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The Bloom is not off the Lake Yet; New Ohio Measures to Reduce Erie Phosphorus Levels  

By Jamila Odeh*

Harmful algal blooms, composed of cyanobacteria, can produce toxins that threaten human and ecological health.[1] Harmful algal blooms have long been an issue in Lake Erie where shallow waters, sunlight, and phosphorus runoff from agricultural lands fuel cyanobacterial growth.[2] Concern is warranted, given that nearly twelve million people drink Lake Erie water.[3] In addition, the potential economic impact of algal blooms is significant. For example, it is estimated that the 2011 harmful algal bloom in Lake Erie cost roughly seventy-one million dollars, including considerations like property value, decreased tourism, and emergency water treatment measures.[4] A crucial approach to prevention is addressing phosphorus levels in the lake, and particularly minimizing phosphorus-rich agricultural runoff.

On February 8, 2017, the State of Ohio released an implementation framework to aid in the reduction of phosphorus in Lake Erie, a year ahead of schedule.[5] The framework was designed to bring Ohio closer to the goal of a forty percent decrease in Lake Erie phosphorus levels by 2018.[6] That goal was laid out in the Western Basin of Lake Erie Collaborative Agreement, formed between Ohio, Michigan, and Ontario.[7] The Agreement is an effort to advance mutual interest in moving towards the proposed targets for water quality specified in the Great Lakes Water Quality Agreement, which also set a forty percent reduction for the Western Lake Erie Basin as a binational objective.[8]

The new Ohio implementation framework purports to establish an adaptive management process, which will allow it flexibility to develop alongside advances in science and technology.[9] In addition, it sets out a comprehensive monitoring plan, protocol for tracking water quality, and a system to identify priority watersheds.[10] The head of the National Center for Water Quality Research at Heidelberg College, a congressionally commissioned research institution, summed up the framework up as a system of enhanced monitoring.[11] It takes an important step, because it will allow fast identification of a problem. Yet, the framework may do little in the way of prevention.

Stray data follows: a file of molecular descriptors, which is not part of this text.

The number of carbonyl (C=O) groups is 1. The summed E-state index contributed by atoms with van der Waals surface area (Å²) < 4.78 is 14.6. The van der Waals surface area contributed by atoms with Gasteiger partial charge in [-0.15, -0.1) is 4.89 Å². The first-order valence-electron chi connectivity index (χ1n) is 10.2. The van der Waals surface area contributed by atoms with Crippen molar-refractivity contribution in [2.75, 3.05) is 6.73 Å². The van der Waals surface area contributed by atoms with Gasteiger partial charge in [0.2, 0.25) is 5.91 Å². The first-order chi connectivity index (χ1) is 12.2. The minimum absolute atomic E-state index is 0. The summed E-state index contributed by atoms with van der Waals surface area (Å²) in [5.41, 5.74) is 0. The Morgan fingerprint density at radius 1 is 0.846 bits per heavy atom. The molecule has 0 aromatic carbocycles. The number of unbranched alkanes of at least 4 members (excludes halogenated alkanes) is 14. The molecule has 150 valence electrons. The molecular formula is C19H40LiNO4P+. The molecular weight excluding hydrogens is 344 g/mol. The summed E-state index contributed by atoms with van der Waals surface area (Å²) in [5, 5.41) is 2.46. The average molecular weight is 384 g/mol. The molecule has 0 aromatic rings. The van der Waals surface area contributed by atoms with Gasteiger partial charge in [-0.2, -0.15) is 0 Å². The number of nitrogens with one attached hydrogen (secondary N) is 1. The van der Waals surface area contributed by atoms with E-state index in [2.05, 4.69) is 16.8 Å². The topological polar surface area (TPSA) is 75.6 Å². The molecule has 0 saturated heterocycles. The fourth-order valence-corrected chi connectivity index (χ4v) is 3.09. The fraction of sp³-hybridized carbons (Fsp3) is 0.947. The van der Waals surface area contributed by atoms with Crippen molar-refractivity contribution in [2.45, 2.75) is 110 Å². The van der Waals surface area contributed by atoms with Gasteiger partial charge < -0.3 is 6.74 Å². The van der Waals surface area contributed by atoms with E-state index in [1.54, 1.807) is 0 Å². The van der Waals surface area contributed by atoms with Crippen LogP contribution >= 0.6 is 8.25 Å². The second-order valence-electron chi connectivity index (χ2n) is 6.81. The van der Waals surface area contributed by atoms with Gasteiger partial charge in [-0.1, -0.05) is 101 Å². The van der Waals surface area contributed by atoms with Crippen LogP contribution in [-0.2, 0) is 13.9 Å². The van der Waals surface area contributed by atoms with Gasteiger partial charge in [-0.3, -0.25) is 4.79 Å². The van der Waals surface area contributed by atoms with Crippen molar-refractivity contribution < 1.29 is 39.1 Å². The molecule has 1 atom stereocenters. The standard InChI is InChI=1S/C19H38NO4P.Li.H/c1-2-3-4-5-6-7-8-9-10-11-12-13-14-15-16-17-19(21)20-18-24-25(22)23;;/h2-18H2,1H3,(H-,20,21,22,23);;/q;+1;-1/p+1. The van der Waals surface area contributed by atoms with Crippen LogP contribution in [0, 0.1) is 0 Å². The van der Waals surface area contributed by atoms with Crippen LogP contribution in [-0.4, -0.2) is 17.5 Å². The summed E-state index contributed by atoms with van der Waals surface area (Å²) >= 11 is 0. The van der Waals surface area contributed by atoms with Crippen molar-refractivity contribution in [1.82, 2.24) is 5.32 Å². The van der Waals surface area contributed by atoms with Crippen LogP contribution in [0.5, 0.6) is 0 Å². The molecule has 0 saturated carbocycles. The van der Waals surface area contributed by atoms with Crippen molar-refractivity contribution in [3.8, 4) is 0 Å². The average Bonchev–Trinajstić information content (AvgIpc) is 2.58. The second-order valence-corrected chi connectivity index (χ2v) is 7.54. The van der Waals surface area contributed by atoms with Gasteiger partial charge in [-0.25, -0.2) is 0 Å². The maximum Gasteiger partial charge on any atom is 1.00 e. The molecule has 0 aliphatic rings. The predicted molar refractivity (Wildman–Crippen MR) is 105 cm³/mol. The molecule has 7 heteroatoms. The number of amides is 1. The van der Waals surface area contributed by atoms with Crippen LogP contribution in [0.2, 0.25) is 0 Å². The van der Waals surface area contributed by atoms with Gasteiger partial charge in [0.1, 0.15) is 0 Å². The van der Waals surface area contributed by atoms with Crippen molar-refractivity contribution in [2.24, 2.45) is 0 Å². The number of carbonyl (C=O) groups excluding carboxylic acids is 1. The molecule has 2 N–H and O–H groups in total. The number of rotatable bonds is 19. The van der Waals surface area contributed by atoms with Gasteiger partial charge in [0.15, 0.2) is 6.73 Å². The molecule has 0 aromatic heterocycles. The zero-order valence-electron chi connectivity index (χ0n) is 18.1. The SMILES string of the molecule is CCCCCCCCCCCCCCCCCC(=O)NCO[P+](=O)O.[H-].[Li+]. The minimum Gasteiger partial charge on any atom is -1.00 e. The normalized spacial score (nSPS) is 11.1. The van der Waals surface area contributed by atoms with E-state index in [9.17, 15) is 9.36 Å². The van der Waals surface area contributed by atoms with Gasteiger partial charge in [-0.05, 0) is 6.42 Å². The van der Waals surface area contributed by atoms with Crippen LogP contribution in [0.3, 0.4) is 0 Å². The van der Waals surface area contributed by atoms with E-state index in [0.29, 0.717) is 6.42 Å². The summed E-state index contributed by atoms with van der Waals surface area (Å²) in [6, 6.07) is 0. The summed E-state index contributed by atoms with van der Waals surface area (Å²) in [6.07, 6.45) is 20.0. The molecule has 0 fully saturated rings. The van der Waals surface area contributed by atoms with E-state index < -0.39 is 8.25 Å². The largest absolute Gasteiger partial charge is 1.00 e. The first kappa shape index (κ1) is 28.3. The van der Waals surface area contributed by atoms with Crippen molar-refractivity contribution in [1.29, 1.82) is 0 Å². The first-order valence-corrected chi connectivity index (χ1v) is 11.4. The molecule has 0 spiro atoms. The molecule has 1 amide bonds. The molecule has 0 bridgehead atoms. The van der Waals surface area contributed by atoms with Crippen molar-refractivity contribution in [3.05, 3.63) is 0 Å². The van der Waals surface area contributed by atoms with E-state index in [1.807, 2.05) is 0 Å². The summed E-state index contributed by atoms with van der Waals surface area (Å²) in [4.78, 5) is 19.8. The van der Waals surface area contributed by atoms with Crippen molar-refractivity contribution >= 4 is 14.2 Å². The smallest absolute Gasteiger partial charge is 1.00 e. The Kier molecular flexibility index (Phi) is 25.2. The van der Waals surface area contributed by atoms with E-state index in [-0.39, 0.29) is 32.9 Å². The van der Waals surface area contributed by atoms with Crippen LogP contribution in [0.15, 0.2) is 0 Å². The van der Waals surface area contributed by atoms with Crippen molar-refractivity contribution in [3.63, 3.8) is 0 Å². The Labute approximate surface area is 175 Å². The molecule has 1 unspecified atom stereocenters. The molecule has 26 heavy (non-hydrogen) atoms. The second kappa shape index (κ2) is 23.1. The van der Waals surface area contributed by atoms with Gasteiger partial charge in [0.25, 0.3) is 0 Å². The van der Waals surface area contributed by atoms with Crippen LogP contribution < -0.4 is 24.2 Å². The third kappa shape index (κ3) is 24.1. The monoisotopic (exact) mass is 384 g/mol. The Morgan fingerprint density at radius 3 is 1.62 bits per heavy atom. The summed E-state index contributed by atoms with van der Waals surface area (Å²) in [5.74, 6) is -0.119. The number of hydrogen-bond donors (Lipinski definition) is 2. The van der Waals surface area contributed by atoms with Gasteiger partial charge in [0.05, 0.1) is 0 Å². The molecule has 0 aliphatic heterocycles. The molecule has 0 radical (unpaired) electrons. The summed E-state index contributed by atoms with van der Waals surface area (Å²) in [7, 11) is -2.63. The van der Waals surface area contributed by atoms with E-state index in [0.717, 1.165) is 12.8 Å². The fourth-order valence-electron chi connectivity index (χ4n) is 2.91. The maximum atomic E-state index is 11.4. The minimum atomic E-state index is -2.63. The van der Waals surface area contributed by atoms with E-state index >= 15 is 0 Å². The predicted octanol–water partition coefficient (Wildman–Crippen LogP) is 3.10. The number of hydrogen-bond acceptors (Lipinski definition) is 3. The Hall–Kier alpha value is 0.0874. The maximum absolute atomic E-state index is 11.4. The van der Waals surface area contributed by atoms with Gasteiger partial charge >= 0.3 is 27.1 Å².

The trouble with the new implementation framework is that it is more suggestion than regulation, especially where the framework addresses agricultural runoff.[12] A variety of Ohio state agencies are responsible for implementing the framework.[13] Attention to the issue of agricultural runoff is seated with the Ohio Department of Agriculture (ODA).[14] This portion of the framework largely features permissive language. For example, it states the ODA will develop a certification for farmers “voluntarily implementing best management practices,” consider development of programs including “incentives for water detention/retention structures,” encourage the establishment of a streamlined process” for federal and state funding programs, and “encourage an assessment of scoring criteria for Farm Bill program eligibility.[15]